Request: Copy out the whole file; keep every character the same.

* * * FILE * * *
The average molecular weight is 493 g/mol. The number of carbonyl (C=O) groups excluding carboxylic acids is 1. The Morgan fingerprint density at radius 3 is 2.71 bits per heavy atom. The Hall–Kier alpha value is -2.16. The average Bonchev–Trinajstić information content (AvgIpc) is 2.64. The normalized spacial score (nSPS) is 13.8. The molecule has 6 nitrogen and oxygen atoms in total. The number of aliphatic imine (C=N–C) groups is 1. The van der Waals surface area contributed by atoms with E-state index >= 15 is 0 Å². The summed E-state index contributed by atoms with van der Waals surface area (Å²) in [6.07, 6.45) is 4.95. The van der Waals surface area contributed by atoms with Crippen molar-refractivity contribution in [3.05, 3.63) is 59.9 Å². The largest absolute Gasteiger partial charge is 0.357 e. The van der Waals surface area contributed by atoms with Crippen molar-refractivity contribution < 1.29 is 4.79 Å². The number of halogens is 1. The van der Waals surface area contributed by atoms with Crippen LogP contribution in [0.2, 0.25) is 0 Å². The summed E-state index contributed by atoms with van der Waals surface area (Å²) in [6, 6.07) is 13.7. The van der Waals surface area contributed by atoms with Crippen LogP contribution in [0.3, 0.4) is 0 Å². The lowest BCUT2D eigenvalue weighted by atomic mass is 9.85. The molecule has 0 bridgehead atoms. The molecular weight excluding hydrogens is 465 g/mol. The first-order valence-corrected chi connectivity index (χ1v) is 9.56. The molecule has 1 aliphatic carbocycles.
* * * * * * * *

The average molecular weight is 493 g/mol. The number of carbonyl (C=O) groups excluding carboxylic acids is 1. The Morgan fingerprint density at radius 3 is 2.71 bits per heavy atom. The Hall–Kier alpha value is -2.16. The average Bonchev–Trinajstić information content (AvgIpc) is 2.64. The normalized spacial score (nSPS) is 13.8. The molecule has 6 nitrogen and oxygen atoms in total. The number of aliphatic imine (C=N–C) groups is 1. The van der Waals surface area contributed by atoms with E-state index >= 15 is 0 Å². The summed E-state index contributed by atoms with van der Waals surface area (Å²) in [6.07, 6.45) is 4.95. The van der Waals surface area contributed by atoms with Crippen molar-refractivity contribution in [3.05, 3.63) is 59.9 Å². The largest absolute Gasteiger partial charge is 0.357 e. The van der Waals surface area contributed by atoms with Crippen molar-refractivity contribution < 1.29 is 4.79 Å². The number of halogens is 1. The van der Waals surface area contributed by atoms with Crippen LogP contribution in [0.2, 0.25) is 0 Å². The summed E-state index contributed by atoms with van der Waals surface area (Å²) in [6, 6.07) is 13.7. The van der Waals surface area contributed by atoms with Crippen LogP contribution in [0.3, 0.4) is 0 Å². The lowest BCUT2D eigenvalue weighted by atomic mass is 9.85. The molecule has 0 bridgehead atoms. The molecular weight excluding hydrogens is 465 g/mol. The first-order valence-corrected chi connectivity index (χ1v) is 9.56. The molecule has 1 aliphatic carbocycles.